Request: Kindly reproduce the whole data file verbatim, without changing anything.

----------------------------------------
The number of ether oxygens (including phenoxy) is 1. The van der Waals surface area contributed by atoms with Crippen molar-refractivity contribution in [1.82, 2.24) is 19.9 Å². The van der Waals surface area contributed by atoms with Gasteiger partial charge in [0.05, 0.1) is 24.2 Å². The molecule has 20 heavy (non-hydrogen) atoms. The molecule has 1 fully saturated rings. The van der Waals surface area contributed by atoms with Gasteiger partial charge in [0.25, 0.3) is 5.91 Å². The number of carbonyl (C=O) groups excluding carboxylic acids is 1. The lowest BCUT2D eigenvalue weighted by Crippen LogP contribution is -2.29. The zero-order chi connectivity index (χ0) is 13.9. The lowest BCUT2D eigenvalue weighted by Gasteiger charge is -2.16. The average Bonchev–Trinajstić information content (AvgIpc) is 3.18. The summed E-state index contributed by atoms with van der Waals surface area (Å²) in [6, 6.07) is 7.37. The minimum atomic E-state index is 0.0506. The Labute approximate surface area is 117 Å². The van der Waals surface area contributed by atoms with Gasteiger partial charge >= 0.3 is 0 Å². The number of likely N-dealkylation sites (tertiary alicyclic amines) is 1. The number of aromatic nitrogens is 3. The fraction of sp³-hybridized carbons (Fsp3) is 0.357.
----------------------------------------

The number of ether oxygens (including phenoxy) is 1. The van der Waals surface area contributed by atoms with Crippen molar-refractivity contribution in [1.82, 2.24) is 19.9 Å². The van der Waals surface area contributed by atoms with Gasteiger partial charge in [0.05, 0.1) is 24.2 Å². The molecule has 20 heavy (non-hydrogen) atoms. The molecule has 1 fully saturated rings. The van der Waals surface area contributed by atoms with Gasteiger partial charge in [0.25, 0.3) is 5.91 Å². The number of carbonyl (C=O) groups excluding carboxylic acids is 1. The lowest BCUT2D eigenvalue weighted by Crippen LogP contribution is -2.29. The zero-order chi connectivity index (χ0) is 13.9. The lowest BCUT2D eigenvalue weighted by Gasteiger charge is -2.16. The average Bonchev–Trinajstić information content (AvgIpc) is 3.18. The summed E-state index contributed by atoms with van der Waals surface area (Å²) in [6, 6.07) is 7.37. The minimum atomic E-state index is 0.0506. The Labute approximate surface area is 117 Å². The van der Waals surface area contributed by atoms with Gasteiger partial charge >= 0.3 is 0 Å². The number of likely N-dealkylation sites (tertiary alicyclic amines) is 1. The number of aromatic nitrogens is 3. The fraction of sp³-hybridized carbons (Fsp3) is 0.357.